Teeth Brushing for Your Pets
You know how important dental care is for your oral hygiene and understand why the dentist recommends that you brush twice a day and floss. But pets don’t know this and need your help to achieve good oral care that prevents periodontal disease—inflammation of the gums. It is better to start brushing your pet’s teeth while they are young, just like with your children, because it becomes part of their normal, daily routine. But it is still possible to get your older pet in the teeth brushing habit.
With dogs and cats, make sure you have a special dog or cat toothbrush and toothpaste because the human versions of toothpaste can harm your animals’ digestive system, and their toothbrushes are specially-made for their teeth needs. Also, make sure you chose a time when your pet feels relaxed, and try to include it in part of their typical schedule, such as right after feeding or walking them.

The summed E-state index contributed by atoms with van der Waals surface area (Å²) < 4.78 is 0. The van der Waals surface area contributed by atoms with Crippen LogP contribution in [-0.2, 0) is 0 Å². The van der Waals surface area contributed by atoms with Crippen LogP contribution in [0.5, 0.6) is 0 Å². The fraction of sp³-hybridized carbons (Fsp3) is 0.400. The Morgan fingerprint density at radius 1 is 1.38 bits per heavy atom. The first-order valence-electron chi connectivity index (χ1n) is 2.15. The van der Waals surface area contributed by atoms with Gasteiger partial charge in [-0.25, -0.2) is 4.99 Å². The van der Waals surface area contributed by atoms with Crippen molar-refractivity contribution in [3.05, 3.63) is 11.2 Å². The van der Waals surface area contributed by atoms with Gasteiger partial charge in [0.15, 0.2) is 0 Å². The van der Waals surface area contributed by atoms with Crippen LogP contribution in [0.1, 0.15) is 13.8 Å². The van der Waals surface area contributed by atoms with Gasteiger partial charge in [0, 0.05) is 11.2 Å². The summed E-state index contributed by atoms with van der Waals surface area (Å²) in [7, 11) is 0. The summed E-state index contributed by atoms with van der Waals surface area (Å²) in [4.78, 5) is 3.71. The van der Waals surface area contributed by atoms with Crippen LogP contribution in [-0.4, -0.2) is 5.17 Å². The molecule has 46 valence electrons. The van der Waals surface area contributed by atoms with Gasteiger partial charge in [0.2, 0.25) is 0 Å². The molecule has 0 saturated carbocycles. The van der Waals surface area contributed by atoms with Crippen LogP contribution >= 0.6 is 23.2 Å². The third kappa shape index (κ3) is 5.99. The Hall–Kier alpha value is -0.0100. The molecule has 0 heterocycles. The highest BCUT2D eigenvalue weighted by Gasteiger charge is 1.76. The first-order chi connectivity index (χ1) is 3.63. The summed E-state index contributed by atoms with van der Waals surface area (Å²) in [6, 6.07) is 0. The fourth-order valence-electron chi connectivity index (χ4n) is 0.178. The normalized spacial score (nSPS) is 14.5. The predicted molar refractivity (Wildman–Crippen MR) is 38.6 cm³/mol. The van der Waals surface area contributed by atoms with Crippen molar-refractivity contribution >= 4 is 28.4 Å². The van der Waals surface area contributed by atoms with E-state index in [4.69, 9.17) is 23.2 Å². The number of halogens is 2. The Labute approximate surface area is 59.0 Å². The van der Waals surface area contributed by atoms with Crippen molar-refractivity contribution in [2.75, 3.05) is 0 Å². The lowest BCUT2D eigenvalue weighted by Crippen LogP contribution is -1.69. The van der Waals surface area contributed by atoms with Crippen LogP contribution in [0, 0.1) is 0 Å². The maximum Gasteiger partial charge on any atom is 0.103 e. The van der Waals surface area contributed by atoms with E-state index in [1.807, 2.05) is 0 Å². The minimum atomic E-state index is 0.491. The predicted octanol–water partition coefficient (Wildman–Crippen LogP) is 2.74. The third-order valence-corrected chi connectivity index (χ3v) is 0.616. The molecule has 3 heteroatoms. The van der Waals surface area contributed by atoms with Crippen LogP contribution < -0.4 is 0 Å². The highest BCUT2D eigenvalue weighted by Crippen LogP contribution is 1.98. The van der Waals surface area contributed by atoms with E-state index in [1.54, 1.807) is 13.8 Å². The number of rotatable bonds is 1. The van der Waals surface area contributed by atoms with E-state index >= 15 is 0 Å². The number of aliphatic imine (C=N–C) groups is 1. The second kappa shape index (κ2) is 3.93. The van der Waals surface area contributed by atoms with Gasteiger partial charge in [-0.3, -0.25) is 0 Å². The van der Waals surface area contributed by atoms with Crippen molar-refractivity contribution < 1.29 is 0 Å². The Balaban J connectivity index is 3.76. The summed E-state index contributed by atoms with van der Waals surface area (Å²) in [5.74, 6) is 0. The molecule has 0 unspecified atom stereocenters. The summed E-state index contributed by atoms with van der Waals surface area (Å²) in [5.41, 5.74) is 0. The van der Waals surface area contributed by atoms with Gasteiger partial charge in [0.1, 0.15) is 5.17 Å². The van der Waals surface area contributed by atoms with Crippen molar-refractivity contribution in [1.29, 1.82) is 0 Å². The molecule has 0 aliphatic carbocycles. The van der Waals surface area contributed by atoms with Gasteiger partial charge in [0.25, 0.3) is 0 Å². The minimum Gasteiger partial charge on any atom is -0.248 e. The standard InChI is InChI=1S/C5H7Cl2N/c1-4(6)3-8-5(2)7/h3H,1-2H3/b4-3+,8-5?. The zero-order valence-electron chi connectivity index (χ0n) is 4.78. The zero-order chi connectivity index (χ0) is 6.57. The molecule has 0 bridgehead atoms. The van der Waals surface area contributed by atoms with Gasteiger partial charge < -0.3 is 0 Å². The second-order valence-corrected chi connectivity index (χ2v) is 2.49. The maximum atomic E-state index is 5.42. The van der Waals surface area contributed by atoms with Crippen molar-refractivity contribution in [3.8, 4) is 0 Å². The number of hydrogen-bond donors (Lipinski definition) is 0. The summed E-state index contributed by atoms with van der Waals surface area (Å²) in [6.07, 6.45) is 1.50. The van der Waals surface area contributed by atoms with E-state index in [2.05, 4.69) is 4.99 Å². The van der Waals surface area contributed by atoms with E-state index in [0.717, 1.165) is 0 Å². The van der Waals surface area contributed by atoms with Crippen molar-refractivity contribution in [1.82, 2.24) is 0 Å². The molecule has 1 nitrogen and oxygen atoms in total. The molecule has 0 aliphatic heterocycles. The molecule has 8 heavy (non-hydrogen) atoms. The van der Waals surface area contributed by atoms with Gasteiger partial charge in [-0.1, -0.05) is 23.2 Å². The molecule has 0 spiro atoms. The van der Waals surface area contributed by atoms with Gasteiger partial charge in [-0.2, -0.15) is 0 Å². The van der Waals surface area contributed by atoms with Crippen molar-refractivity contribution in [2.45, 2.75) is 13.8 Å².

Brushing Cats’ Teeth
With older cats, it is recommended to start out slow and complete a four-week process of preparing your cat for teeth brushing.
- During the first week let your cat adjust to the toothpaste flavor (seafood, malt, poultry, etc.) by licking it off your finger.
- The next week, rub the toothpaste on your cat’s teeth with your finger, so she can adapt to something on her teeth. After you finish, give your cat a treat she enjoys.
- The third week you can now put the cat toothbrush with toothpaste in the cat’s mouth, but don’t brush yet. Just let it sit in her mouth, so she gets used to the feeling of it.
- Finally, the fourth week you can begin brushing your feline’s teeth. Focus on the outside of the teeth because her tongue cleans the inside area.
Brushing Dogs’ Teeth
Depending on your dog, you can try the month-long training process above, but dogs are sometimes more open to teeth-brushing than cats. If your dog is adjusting quickly, you can reduce training to a few days before the first teeth brushing.
- First, let your dog lick the toothpaste and try it. Then rub your finger on the gums of his teeth, so he can adjust to something in his mouth.
- Then do the same with the toothbrush. Make sure the bristles go under the gum line while you are brushing, and brush in small circles from back to front.
- If your dog only lets you brush the outside of the upper teeth first, that is fine. Don’t try to brush all the teeth the first time—try to ease into it.
If you brush your pet’s teeth daily, you are helping them prevent painful periodontal disease. So each day when you brush your teeth, don’t forget your pets’ too.